Commercial Litigation and Arbitration

Rule 37, Default/Dismissal & Contempt Sanctions in the Second Circuit — Inherent Power Defers to Applicable Rule — No Harm, No Foul Rejected

From So. New Eng. Tel. Co. v . Global Naps Inc., 2010 U.S. App. LEXIS 17747 (2d Cir. Aug. 25, 2010) (“Window Washer”evidence-deletion program used, among other things):

We have indicated that "[s]everal factors may be useful in evaluating a district court's exercise of discretion" to impose sanctions pursuant to this rule [Fed. R. Civ. P. 37(b)(2)(A)], including "(1) the willfulness of the non-compliant party or the reason for noncompliance; (2) the efficacy of lesser sanctions; (3) the duration of the period of noncompliance, and (4) whether the non-compliant party had been warned of the consequences of noncompliance." Agiwal v. Mid Island Mortg. Corp., 555 F.3d 298, 302 (2d Cir. 2009)***. Because the text of the rule requires only that the district court's orders be "just," however, and because the district court has "wide discretion in imposing sanctions under Rule 37,"*** these factors are not exclusive, and they need not each be resolved against the party challenging the district court's sanctions for us to conclude that those sanctions were within the court's discretion. ***

With respect to the district court's July 2008 imposition of a default judgment against appellants, dismissal or default imposed pursuant to Rule 37 is a "drastic remedy" generally to be used only when the district judge has considered lesser alternatives. *** Despite the harshness of these measures, however, "discovery orders are meant to be followed," ***, and dismissal or default is justified if the district court finds that the failure to comply with discovery orders was due to "willfulness, bad faith, or any fault" of the party sanctioned," ***. The district court is free to consider "the full record in the case in order to select the appropriate sanction." ***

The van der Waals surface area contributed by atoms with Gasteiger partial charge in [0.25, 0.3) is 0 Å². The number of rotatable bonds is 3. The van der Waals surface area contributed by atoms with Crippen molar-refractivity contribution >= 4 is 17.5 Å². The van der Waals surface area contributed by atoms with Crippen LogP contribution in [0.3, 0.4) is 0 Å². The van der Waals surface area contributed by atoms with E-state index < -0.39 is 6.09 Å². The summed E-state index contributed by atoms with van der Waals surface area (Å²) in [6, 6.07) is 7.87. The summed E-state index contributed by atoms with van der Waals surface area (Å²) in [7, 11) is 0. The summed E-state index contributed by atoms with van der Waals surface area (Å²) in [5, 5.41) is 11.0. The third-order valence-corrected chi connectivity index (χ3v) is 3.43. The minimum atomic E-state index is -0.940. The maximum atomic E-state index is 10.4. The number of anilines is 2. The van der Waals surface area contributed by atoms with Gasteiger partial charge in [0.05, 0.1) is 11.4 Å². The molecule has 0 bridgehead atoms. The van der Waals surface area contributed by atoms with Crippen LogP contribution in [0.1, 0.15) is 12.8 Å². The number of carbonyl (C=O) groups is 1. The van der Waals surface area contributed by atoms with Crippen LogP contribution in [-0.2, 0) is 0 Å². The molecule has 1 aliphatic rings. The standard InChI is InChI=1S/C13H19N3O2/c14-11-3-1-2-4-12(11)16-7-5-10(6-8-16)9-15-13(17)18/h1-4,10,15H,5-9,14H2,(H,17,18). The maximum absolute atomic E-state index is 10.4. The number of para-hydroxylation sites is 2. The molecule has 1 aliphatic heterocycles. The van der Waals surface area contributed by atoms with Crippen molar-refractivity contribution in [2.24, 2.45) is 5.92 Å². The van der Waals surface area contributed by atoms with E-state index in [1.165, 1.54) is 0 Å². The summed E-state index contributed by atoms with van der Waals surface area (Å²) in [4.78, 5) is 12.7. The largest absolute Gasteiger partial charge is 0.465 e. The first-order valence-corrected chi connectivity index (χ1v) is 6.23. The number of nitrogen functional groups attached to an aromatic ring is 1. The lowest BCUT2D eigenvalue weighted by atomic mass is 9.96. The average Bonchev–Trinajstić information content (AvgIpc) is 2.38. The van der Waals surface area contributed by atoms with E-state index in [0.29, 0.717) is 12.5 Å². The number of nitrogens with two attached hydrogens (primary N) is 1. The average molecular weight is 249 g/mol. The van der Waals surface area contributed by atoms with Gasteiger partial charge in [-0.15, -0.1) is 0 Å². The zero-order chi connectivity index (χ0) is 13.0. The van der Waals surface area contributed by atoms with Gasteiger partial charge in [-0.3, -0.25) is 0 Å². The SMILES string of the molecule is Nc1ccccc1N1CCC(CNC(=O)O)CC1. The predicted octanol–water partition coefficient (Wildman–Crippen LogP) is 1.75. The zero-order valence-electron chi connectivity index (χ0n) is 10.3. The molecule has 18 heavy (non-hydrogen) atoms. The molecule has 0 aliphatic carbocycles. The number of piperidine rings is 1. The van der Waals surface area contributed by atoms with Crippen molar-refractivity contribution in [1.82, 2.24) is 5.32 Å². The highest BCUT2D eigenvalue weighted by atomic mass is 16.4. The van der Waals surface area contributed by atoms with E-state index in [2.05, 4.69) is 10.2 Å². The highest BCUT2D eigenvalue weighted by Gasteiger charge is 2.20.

With respect to the district court's July 2007 order holding Global in civil contempt, the district courts have the inherent power to find a party in contempt for bad faith conduct violating the court's orders "even if procedural rules exist which sanction the same conduct." ***

[Footnote 7] The district court in this case justified the contempt sanction under its inherent power, rather than Rule 37. Although the district courts possess this inherent power, its invocation may be "needless and confusing," *** when a particular rule "directly applies" to the specific problem confronting the district court, Chambers, 501 U.S. at 49 n.14; see also id. at 50 ("[W]hen there is bad-faith conduct in the course of litigation that could be adequately sanctioned under the Rules, the court ordinarily should rely on the Rules rather than the inherent power."); Societe Internationale, 357 U.S. at 207 (reliance on "inherent power" to dismiss an action for failure to comply with discovery orders "can only obscure analysis of the problem" when Rule 37 specifically covers such situations); Indep. Prods. Corp. v. Loew's Inc., 283 F.2d 730, 733 (2d Cir. 1960) (stating, in dicta, that reliance on inherent power to dismiss action was improper when Rule 37 was available***. Global does not take issue with this aspect of the legal basis for the district court's contempt sanction, and we therefore need not address the matter further.